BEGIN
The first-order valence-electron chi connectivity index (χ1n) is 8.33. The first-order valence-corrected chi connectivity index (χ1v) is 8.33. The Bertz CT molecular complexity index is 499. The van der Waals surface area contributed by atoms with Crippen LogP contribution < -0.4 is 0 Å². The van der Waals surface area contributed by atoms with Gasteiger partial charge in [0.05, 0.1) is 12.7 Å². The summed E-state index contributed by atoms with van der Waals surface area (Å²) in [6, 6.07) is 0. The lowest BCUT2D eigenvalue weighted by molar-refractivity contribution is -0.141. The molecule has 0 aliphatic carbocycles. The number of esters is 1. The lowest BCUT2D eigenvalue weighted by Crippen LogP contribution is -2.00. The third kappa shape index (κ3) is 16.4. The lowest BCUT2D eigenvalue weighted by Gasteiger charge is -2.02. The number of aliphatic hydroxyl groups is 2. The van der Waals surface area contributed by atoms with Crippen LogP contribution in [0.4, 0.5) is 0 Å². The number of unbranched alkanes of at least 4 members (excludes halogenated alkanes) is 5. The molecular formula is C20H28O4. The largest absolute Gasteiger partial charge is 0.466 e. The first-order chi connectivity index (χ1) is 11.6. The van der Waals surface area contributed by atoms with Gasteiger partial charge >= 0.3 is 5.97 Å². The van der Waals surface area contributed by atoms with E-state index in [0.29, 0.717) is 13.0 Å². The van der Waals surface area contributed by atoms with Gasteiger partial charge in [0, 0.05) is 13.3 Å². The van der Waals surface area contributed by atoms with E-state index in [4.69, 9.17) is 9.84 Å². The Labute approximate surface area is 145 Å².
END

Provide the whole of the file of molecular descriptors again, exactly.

The first-order valence-electron chi connectivity index (χ1n) is 8.33. The first-order valence-corrected chi connectivity index (χ1v) is 8.33. The Bertz CT molecular complexity index is 499. The van der Waals surface area contributed by atoms with Crippen LogP contribution < -0.4 is 0 Å². The van der Waals surface area contributed by atoms with Gasteiger partial charge in [0.05, 0.1) is 12.7 Å². The summed E-state index contributed by atoms with van der Waals surface area (Å²) in [6, 6.07) is 0. The lowest BCUT2D eigenvalue weighted by molar-refractivity contribution is -0.141. The molecule has 0 aliphatic carbocycles. The number of esters is 1. The lowest BCUT2D eigenvalue weighted by Crippen LogP contribution is -2.00. The third kappa shape index (κ3) is 16.4. The lowest BCUT2D eigenvalue weighted by Gasteiger charge is -2.02. The number of aliphatic hydroxyl groups is 2. The van der Waals surface area contributed by atoms with Crippen LogP contribution in [0.4, 0.5) is 0 Å². The number of unbranched alkanes of at least 4 members (excludes halogenated alkanes) is 5. The molecular formula is C20H28O4. The largest absolute Gasteiger partial charge is 0.466 e. The first-order chi connectivity index (χ1) is 11.6. The van der Waals surface area contributed by atoms with Gasteiger partial charge >= 0.3 is 5.97 Å². The van der Waals surface area contributed by atoms with E-state index in [0.29, 0.717) is 13.0 Å². The van der Waals surface area contributed by atoms with Gasteiger partial charge in [0, 0.05) is 13.3 Å². The van der Waals surface area contributed by atoms with E-state index in [4.69, 9.17) is 9.84 Å². The Labute approximate surface area is 145 Å².